• file a petition in bankruptcy
  • enter into a creditor's composition
  • assignment for the benefit of creditors

10

Creditor's rights outside of a suretyship:

What is a creditor's composition?

  • when a debtor has insufficient funds to pay all of his creditors, the debtor and two or more creditors can enter into a creditor's composition
  • a composition is an agreement between the debtor and at least 2 creditors that the debtor pays the creditors less than their full claims in full satisfaction of their claims
  • results in the debtor being discharged in full

11

Creditor's rights outside of a suretyship:

What is the assignment for the benefit of creditors?

  • an option when a debtor has insufficient funds to pay all of his creditors
  • the debtor transfers some or all of his or her property to a trustee, who disposes of the property and uses the proceeds to satisfy the debtor's debts
  • the debtor is not discharged from unpaid debts, since the creditors do not agree to any discharge

12

Creditor's rights outside of a suretyship:

Describe a judicial lien and a garnishment.

  • judicial lien: if a debtor is adjudged to owe a creditor money and the judgement has gone unsatisfied, the creditor can request the court to impose a lien on specific property owed and possessed by the debtor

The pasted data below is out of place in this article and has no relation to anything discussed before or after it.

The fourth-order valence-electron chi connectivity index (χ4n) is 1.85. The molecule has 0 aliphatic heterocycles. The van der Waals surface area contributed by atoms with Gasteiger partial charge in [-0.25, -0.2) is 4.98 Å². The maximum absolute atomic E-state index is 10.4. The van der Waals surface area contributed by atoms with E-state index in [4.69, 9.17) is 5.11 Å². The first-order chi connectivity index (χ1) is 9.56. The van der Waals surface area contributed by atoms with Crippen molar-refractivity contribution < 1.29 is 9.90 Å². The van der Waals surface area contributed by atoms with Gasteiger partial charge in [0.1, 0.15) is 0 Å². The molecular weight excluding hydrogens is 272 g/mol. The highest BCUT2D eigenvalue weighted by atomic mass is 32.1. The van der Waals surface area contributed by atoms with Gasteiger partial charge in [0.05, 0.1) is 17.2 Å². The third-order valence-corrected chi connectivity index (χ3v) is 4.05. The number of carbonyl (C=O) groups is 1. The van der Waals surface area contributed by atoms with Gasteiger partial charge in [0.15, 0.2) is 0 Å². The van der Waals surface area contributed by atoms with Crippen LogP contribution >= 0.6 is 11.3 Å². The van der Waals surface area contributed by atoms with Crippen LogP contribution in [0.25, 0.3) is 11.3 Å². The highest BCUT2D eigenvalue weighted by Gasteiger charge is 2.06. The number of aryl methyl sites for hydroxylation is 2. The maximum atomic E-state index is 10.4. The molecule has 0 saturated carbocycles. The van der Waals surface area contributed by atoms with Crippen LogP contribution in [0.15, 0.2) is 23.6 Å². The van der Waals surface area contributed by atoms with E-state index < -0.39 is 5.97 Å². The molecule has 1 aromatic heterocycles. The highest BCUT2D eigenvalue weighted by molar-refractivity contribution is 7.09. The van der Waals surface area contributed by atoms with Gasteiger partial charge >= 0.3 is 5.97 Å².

• after the court imposes a line, it will issue a writ of attachment, to seize property, sell it, and turn over the proceeds to the creditor
  • garnishment: where the debtor is adjudged to owe the creditor money and the debtor has property in the hands of a 3rd party, a writ of garnishment may be sought
    • orders the person holding the property to turn it over to the creditor or be held personally liable for the value of the property not turned over
    • federal law provides that social security payments are not subject to garnishment

13

Creditor's rights outside of a suretyship:

May a debtor's Social Security payments be garnished?

No, Social Security payments are not subject to garnishment under federal law.

14

Creditor's rights outside of a suretyship:

What assets are exempt from judicial liens and garnishments?

  • homestead exemption
  • personal injury awards
  • limit the amount of an employee's wages that may be garnished

15

Creditor's rights outside of a suretyship:

The Fair Debt Collection Practices Act prevents a creditor who is owed money from calling the debtor before 8 am or after 9 pm. True or False?

False, The Fair Debt Collection Practices Act applies to debt collection agencies; it does not apply to a creditor trying to collect a debt owed to the creditor.

16

Creditor's rights outside of a suretyship:

The Fair Debt Collection Practices Act restricts the collection agency ability to do what?

  • may only call 3rd parties (i.e. the debtor's relatives)  to discover a debtor's whereabouts, but may not disclose that it is a collection agency or that the debtor owers debt
  • prohibits the agency to:
  • contact the debtor at inconvienct or unusual times
  • contacting the debtor directly if the debtor has a lawyer
  • using harassing or abusive language 
  • making false or misleading claims

 

Also, a debtor has the power to terminate the collection agency's contacts by notifying the agency in writing that the debtor will not pay the debt and to stop further communication.